Inside Out

As we know, I speak very highly of the movie Inside Out. My love for that movie is undying. I would be able to quit my job if I had a dollar for every time I’ve seen it. It’s honestly hard for me to put into words my adoration for this movie, but I’m going to try my best.

* If you have never seen this film, and plan to enjoy watching it without any spoilers, then I advise to watch it before reading this. 

I think the reason I love this movie so much is because I myself am extremely in touch with my emotions. I feel highly emotional about any situation. This movie does an amazing job of breaking down our general, most impactful emotions, into characters. I like to say they map out the primary colors of emotions.

In case you don’t remember what primary colors are, here’s a little refresher. There are both primary and secondary colors. Primary colors are blue, green, yellow, and red. Secondary colors are any colors that come from these primary colors mixing.

So, I see Riley’s five emotions: Joy, Sadness, Anger, Disgust, and Fear, as the emotional primary colors. These are primary emotions that can be mixed in order to achieve a more complex feeling. I feel like this is why we see Riley’s emotional memories become mixed by the end of the film; she is experiencing more complex emotions.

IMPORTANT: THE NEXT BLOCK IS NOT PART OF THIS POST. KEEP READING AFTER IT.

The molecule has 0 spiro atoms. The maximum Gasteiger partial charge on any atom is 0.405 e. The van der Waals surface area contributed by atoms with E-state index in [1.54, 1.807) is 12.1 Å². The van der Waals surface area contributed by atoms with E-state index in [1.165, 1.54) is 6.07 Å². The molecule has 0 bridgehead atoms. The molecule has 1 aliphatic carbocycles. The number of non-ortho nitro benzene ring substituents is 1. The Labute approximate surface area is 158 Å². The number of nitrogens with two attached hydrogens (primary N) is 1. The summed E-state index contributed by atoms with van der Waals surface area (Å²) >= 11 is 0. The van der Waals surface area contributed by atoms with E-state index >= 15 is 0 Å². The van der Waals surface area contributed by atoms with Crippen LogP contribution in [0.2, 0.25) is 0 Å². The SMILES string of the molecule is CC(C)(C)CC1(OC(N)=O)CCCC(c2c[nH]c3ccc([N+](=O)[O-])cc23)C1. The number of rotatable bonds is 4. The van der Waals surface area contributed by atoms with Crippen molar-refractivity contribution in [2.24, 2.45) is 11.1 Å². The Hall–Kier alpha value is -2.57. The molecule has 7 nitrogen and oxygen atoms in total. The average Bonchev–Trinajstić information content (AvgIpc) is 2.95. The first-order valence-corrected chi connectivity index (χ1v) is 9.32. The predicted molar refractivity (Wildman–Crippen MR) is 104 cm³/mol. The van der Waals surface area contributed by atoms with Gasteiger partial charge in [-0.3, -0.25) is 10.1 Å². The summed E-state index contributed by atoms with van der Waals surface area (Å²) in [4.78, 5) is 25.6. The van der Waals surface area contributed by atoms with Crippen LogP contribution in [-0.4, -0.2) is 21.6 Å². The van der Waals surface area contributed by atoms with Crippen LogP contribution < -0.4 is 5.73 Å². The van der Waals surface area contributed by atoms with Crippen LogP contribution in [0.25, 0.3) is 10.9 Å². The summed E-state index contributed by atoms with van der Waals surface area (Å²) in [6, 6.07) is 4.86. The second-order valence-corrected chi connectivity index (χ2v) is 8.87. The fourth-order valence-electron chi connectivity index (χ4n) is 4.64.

At age 11, almost 12, Riley is facing a major change in her life. At that point in your life, no matter who you are, you are undergoing phycological changes. Not only is Riley going through this, but she is moving across the country.

Now I don’t know about you, but nothing about middle school was fun for me. As Riley is growing up and experiencing the world in a different way, she is experiencing these complex emotions. As we age we begin to feel things in a complex manner, not only feel, but think in a complex manner.

Because I feel so strongly about embracing the way you feel, I love that this film breaks down our emotions. Obviously, this is such a small sliver of our emotions and an extremely simple way of explaining them, but keeping it simple is important. Keeping it simple helps people, especially children, understand what they’re feeling. I think it’s important to know how to decipher your emotions from a young age.

Being able to decipher your emotions gives you the ability to hold on to whatever emotion that makes you, you. Joy is the emotion that makes Riley, Riley. Recognize the way you’re feeling and don’t lose yourself in the emotion that’s not you. Let’s Root for Each Other and root for ourselves to keep hold of who we are.

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